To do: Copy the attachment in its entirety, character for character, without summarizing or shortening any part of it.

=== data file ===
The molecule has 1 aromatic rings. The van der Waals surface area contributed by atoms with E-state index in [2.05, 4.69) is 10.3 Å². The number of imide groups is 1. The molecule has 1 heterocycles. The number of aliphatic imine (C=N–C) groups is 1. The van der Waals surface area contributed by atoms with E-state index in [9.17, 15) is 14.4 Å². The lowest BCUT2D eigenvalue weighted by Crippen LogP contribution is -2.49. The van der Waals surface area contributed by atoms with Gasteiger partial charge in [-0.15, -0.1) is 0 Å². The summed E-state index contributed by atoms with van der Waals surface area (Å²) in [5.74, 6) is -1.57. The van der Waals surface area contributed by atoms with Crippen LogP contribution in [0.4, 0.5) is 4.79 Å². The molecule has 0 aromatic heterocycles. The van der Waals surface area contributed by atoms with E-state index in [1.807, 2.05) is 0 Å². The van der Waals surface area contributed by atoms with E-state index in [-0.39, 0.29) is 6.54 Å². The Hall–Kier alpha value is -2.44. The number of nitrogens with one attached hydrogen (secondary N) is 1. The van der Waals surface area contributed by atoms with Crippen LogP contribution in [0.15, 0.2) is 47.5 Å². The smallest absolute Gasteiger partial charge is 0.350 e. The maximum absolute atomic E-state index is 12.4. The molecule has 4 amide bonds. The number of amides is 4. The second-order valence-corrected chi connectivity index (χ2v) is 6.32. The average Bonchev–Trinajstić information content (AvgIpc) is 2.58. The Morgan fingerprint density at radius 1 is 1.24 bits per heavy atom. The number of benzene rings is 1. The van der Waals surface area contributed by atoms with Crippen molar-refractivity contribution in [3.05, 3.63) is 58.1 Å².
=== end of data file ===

The molecule has 1 aromatic rings. The van der Waals surface area contributed by atoms with E-state index in [2.05, 4.69) is 10.3 Å². The number of imide groups is 1. The molecule has 1 heterocycles. The number of aliphatic imine (C=N–C) groups is 1. The van der Waals surface area contributed by atoms with E-state index in [9.17, 15) is 14.4 Å². The lowest BCUT2D eigenvalue weighted by Crippen LogP contribution is -2.49. The van der Waals surface area contributed by atoms with Gasteiger partial charge in [-0.15, -0.1) is 0 Å². The summed E-state index contributed by atoms with van der Waals surface area (Å²) in [5.74, 6) is -1.57. The van der Waals surface area contributed by atoms with Crippen LogP contribution in [0.4, 0.5) is 4.79 Å². The molecule has 0 aromatic heterocycles. The van der Waals surface area contributed by atoms with E-state index in [1.807, 2.05) is 0 Å². The van der Waals surface area contributed by atoms with E-state index in [-0.39, 0.29) is 6.54 Å². The Hall–Kier alpha value is -2.44. The number of nitrogens with one attached hydrogen (secondary N) is 1. The van der Waals surface area contributed by atoms with Crippen LogP contribution in [0.15, 0.2) is 47.5 Å². The smallest absolute Gasteiger partial charge is 0.350 e. The maximum absolute atomic E-state index is 12.4. The molecule has 4 amide bonds. The number of amides is 4. The second-order valence-corrected chi connectivity index (χ2v) is 6.32. The average Bonchev–Trinajstić information content (AvgIpc) is 2.58. The Morgan fingerprint density at radius 1 is 1.24 bits per heavy atom. The number of benzene rings is 1. The van der Waals surface area contributed by atoms with Crippen molar-refractivity contribution in [3.05, 3.63) is 58.1 Å².